The field may, though, be rather different by the time the next Cup is staged - another difficulty with the historic format of the event is there is, currently, no date in the diary - although a British challenge built around Sir Ben Ainslie seems more than possible, if budgets are reined in. Ben Ainslie Racing already exists in shell form, backed by JP Morgan, but additional funding is likely to emerge given the way Olympic champion Ainslie’s late role as a tactician for Team Oracle captured the attention in Great Britain during the US team’s comeback. Sir Keith Mills, the British entrepreneur who founded and then closed Team Origin, a one-time America’s Cup challenger, is a potential backer, perhaps in similar fashion to the way he funds Alex Thomson’s Hugo Boss-sponsored Open 60 ocean racing team.
There is no doubt that an Ainslie entry would be one of the great storylines of the Cup, especially given he would find himself challenging the team he helped to retain the Auld Mug this time round. If personalities can help make a sport, then the likes of Ainslie, Oracle’s Jamies Spithill and the defeated New Zealand helmsman Dean Barker have the ability to form the type of longstanding rivalries to capture the public’s attention, starting in the next cycle.
As Ellison and Coutts set to work on the template for sailing’s most high-profile contest, maintaining the momentum of the last week is a must.
Predicting the direction from which other challengers might emerge is less clear. From the east, there is always the potential of another attempt from one or both of China and Korea, although these have proved less-than-successful and poorly funded in recent years. A Middle East challenger is a possibility, too, perhaps from either Oman or Abu Dhabi - both are heavy investors in sailing, through the wide-ranging Oman Sail programme and Abu Dhabi’s Volvo Ocean Race team. A well-backed French entry would also add colour to the fleet and likely be a competitive addition.
More speculatively still, there could be a return for Alinghi, Cup winners in 2003 and the hosts of the most commercially successful competition yet, the 32nd edition in Valencia six years ago. Ernesto Bertarelli’s team is currently competing in the Extreme Sailing Series and might fancy the opportunity to resume a bitter rivalry with Ellison and Team Oracle. And what of Red Bull? The energy drink manufacturing sports marketing juggernaut has been a prominent sponsor of the inaugural Youth America’s Cup in San Francisco this summer and might be attracted by the high technology and extreme nature of the new generation Cup boats.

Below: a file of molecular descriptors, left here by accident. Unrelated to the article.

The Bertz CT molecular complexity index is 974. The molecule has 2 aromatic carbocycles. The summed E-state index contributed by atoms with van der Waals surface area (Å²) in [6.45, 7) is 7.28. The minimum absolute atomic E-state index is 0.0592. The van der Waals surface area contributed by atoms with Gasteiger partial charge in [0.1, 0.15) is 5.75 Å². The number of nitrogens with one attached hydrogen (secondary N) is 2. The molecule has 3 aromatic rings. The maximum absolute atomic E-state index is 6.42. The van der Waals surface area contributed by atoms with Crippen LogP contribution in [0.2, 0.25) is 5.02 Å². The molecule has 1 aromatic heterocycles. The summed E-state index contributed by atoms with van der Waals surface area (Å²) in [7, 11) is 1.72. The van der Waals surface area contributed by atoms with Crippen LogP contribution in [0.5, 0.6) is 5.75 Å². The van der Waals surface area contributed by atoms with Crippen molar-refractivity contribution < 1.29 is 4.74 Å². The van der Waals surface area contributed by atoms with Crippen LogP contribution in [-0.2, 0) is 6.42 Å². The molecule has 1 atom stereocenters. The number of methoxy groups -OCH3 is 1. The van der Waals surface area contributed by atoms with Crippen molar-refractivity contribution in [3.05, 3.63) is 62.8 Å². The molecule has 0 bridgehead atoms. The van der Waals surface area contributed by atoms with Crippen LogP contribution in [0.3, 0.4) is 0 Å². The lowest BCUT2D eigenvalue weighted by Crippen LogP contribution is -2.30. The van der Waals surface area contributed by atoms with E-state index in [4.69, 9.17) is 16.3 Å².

It will also be worth tracking the progress of Russian oil giant Gazprom's tie-up with the Saint Petersburg Yacht Club, announced in June with the public aim of fielding an America's Cup team in 2017.
As Ellison and Coutts set to work on the template for sailing’s most high-profile contest, maintaining the momentum of the last week is a must. The World Series, which had a laboured debut in the two years preceding the 34th Cup, must be refined to create a compelling narrative in the long periods between Cup matches. The next iteration should be ready to go within a year, with the express aim of promoting the Cup and its new batch of participants - indeed, perhaps a condition of challenging should be preparedness to host a World Series regatta, to spread the America’s Cup word around the world. Reducing and then controlling budgets, however, will be fundamental in attracting the number of challengers required to make the World Series and the Louis Vuitton Cup a viable commercial and broadcast proposition.
Team Oracle USA and the organisers of the 34th Cup deserve their champagne moment after a trying few years of preparation and several calamitous months in the immediate lead-up to the grand finale. But not for too long; making the next chapter in the long history of this always-fascinating, occasionally maddening event a success will not be the work of a moment.